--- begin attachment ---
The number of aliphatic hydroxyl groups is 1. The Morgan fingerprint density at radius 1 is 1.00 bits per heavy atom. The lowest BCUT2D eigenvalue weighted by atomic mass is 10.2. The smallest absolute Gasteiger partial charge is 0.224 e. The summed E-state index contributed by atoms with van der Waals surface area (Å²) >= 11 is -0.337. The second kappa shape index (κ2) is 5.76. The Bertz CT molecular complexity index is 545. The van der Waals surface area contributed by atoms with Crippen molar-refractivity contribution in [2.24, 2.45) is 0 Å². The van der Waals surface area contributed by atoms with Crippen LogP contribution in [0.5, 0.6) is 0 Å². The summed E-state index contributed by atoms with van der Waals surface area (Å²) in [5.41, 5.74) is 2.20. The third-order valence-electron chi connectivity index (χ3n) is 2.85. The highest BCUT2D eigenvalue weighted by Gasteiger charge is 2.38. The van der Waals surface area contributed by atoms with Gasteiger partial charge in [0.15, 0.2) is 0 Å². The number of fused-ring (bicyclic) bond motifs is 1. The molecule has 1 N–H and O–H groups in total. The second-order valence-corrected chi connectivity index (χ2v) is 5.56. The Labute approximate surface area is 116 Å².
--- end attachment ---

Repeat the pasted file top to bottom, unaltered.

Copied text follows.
The number of aliphatic hydroxyl groups is 1. The Morgan fingerprint density at radius 1 is 1.00 bits per heavy atom. The lowest BCUT2D eigenvalue weighted by atomic mass is 10.2. The smallest absolute Gasteiger partial charge is 0.224 e. The summed E-state index contributed by atoms with van der Waals surface area (Å²) >= 11 is -0.337. The second kappa shape index (κ2) is 5.76. The Bertz CT molecular complexity index is 545. The van der Waals surface area contributed by atoms with Crippen molar-refractivity contribution in [2.24, 2.45) is 0 Å². The van der Waals surface area contributed by atoms with Crippen LogP contribution in [0.5, 0.6) is 0 Å². The summed E-state index contributed by atoms with van der Waals surface area (Å²) in [5.41, 5.74) is 2.20. The third-order valence-electron chi connectivity index (χ3n) is 2.85. The highest BCUT2D eigenvalue weighted by Gasteiger charge is 2.38. The van der Waals surface area contributed by atoms with Gasteiger partial charge in [0.15, 0.2) is 0 Å². The number of fused-ring (bicyclic) bond motifs is 1. The molecule has 1 N–H and O–H groups in total. The second-order valence-corrected chi connectivity index (χ2v) is 5.56. The Labute approximate surface area is 116 Å².